As a bonus, this post ties in perfectly with the Scholastic Book Club series that began earlier today.
Pictured is the cover illustration for Ghostly Fun, which was written by Ann McGovern and published in 1970 by Scholastic Book Services.
It's a book of goofy games, jokes, riddles and puzzles. The kind of wonderfully punny jokes my daughter loves. There are sections titled Ghostly Giggles, Funtastic Fortunes and The Disappearing Demon Game. "You'll laugh your head off," states the text on the back cover. "Hours of grisly fun for all boy-demons and girl-ghouls."
An Amazon reviewer named David wrote the following about this Scholastic book in 2007: "I read it every day in the 1st grade and recently purchased it again. It brings back all the fun of being a little kid who liked to play ghosts and haunted house!"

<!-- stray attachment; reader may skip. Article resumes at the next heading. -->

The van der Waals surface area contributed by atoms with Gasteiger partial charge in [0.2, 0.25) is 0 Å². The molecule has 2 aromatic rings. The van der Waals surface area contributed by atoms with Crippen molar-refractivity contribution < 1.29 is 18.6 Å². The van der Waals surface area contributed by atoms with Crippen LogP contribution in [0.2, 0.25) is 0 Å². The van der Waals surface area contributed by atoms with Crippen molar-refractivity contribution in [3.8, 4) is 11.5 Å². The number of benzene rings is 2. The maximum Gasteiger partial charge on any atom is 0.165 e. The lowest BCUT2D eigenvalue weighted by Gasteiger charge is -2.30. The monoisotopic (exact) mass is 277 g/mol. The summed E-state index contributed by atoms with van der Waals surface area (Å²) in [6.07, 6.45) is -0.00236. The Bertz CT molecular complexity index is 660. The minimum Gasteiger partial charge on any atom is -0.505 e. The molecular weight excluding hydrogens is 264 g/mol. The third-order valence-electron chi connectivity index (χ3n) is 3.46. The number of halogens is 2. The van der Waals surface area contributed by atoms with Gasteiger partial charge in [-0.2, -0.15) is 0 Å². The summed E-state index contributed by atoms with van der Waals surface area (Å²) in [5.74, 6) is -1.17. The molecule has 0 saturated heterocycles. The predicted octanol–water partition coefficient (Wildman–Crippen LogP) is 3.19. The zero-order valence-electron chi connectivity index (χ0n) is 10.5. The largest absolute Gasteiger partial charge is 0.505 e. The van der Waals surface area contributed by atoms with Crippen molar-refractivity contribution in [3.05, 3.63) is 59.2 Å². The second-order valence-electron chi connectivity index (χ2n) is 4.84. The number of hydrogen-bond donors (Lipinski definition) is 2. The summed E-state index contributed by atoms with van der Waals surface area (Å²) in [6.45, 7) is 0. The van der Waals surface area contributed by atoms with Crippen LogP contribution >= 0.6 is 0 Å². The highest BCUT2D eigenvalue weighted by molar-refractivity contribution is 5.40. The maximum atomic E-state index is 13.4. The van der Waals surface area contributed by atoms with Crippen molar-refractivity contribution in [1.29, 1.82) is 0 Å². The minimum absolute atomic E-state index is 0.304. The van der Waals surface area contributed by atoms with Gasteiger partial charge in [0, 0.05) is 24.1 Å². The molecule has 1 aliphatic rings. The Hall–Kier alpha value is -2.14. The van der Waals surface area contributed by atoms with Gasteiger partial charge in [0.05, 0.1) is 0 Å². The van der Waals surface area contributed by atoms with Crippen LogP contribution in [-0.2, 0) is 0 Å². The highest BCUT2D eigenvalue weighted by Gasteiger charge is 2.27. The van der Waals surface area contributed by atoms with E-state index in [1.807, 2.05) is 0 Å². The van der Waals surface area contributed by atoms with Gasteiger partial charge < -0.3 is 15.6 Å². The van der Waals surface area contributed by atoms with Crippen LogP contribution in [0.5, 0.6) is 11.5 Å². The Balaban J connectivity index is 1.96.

For grown-ups, here are some other fun and spooky links and items I've come across recently:
- Author J.W. Ocker is well into his 2014 Halloween blogging, a yearly tradition. His must-read posts so far on Odd Things I've Seen include The Witch Grave of Yazoo City, St. Louis Exorcist Sites and Elmwood Cemetery in Memphis.
- Nine Of The Most Terrifying Two-Sentence Horror Stories Ever Told (Do not read right before bed.)
- Looking for something different when it comes to longer ghost stories? Check out Tartarus Press of Yorkshire, England. It publishes works by both modern authors and classic ghost-story and weird-fiction writers such as Arthur Machen, Hugh Walpole and Oliver Onions. They also have a twice-a-year journal devoted to supernatural fiction called Wormwood.
- Even more spooky book choices, focusing on the past: Varney the Vampire; or, The Feast of Blood, written by James Malcolm Rymer and newly edited and annotated by Curt Herr; Written with My Left Hand, by Nugent Barker; and The Night Season: Lost Tales from the Golden Age of Macabre, edited by Duane Parsons.